The open liquor law


Europeans do it differently, but should we?

Go to pretty much any country in Europe and you’ll find that drinking alcohol from an open container in public, although not necessarily common place, is perfectly acceptable. Try doing that in Antigonish and you’ll face a $467 fine.


Not only does Europe have a relaxed alcohol purchase age (16-18) on average, their entire attitude toward drinking is mellow. For example, in many European countries, it is illegal for children to buy alcohol yet it isn’t illegal for them to consume it.

If a German teenager has a beer on the street, the police will walk right by. If a teenager, or an adult for that matter, did the same thing in Nova Scotia, the RCMP would have a ticket ready to go.

This really begs the question: why do we take alcohol so seriously in this country when other nations and cultures seem to be perfectly okay with its use and prevalence in public?

One reason that comes to mind is safety. For example, here in Antigonish there is a high population of university students. Open liquor laws exist to curtail 5,000 young adults from being sloshed in the streets.

Yet, are open liquor laws actually making us safer? Does stopping someone from walking from their house to a party with an open beer increase safety?

I think not. I think the university student demographic doesn’t cause real issues when they drink in public getting from point A to point B or at a festivity. In that regard, open liquor laws are a nuisance and serve no purpose other than to get the municipality money.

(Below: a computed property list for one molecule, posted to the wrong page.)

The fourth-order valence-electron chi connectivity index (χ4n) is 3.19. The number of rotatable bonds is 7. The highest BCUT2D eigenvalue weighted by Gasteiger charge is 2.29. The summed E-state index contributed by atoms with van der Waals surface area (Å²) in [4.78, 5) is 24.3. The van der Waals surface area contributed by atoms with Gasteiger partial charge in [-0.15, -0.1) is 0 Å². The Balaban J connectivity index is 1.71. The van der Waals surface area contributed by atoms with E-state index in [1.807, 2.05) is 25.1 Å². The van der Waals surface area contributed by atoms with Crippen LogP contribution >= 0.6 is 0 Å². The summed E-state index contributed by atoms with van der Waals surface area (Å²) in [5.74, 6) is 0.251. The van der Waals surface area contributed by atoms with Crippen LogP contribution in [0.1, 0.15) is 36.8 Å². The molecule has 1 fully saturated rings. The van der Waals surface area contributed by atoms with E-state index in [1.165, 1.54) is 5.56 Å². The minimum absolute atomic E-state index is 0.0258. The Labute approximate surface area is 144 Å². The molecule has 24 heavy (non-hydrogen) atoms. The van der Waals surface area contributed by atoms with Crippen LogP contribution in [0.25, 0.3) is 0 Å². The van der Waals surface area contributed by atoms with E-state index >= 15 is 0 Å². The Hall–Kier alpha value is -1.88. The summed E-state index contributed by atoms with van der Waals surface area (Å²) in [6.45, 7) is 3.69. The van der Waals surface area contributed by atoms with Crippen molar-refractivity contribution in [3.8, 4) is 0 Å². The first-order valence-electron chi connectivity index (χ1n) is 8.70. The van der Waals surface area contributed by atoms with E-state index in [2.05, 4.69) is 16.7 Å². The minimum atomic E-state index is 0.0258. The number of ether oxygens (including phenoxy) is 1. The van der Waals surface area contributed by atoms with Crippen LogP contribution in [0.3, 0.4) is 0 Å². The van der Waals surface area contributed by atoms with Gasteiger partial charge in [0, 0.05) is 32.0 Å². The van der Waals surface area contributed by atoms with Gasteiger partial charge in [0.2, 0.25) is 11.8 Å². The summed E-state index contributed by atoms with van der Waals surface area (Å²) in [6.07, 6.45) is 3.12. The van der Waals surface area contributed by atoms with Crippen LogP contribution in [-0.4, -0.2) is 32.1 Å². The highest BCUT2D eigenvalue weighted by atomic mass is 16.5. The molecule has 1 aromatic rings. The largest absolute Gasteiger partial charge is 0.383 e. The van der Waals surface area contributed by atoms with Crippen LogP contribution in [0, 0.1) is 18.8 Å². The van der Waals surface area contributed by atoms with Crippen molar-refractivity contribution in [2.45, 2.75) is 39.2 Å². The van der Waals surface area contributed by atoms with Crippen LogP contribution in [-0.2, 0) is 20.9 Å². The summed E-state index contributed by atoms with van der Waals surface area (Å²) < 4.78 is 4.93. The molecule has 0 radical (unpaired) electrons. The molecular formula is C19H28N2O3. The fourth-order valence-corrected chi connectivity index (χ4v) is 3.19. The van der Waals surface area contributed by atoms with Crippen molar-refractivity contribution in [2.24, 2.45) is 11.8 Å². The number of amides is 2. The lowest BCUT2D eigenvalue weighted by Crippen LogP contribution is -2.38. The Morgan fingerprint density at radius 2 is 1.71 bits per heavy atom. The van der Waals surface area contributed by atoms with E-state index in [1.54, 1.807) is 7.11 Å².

Open liquor laws, however, do prevent “seasoned alcoholics” from being publicly intoxicated and causing trouble for residents and business alike.

That being said though, a fine of $467 even for a first offence is completely ridiculous. How is a university student or someone with a chronic drinking problem supposed to afford that?

A fine of that amount will only cause the offender to push their court date back, and back, and back again. The only thing this accomplishes is wasting the court’s and the RCMP’s time. If the fine was minimal, people would be more willing to pay it.

The European view of public intoxication is that it is a fact of life. New Year’s Day of 2016, people were passed out in the middle of the street in Manchester, England in that iconic viral photo. These people did not face hefty fines or legal action, they just got a nice visit from paramedics.

Oktoberfest is one well-known giant gathering of publicly intoxicated folks, and obviously no one received a ticket there.

Curtailing the problems of irresponsible drinking in Canada can only come about by moving towards a more European attitude.

Parents who never let their kids drink and who only educate them in terms of alcohol by saying, “drinking is bad, never do it,” are raising the kids you see get carted away in ambulances during frosh week because it’s their first experience and have no idea how much they can handle.

In France, for example, it’s culturally normal for parents to provide wine to kids as young as 12. This is probably the best way to educate kids on alcohol from a young age, and teach them responsibility.

By no means am I an advocate of breaking the law and promoting underage drinking, but I am an advocate of accepting reality. A lot of 18 year olds in Nova Scotia will drink alcohol. Ticketing underage drinkers and fining even those who are legal because they have an open container is absurd.

The municipality isn’t trying to keep us safe, they’re trying to profit from us. Yes, the law is the law and it shouldn’t be broken, but some laws are so asinine that it’s okay to pretend you’re European for a night.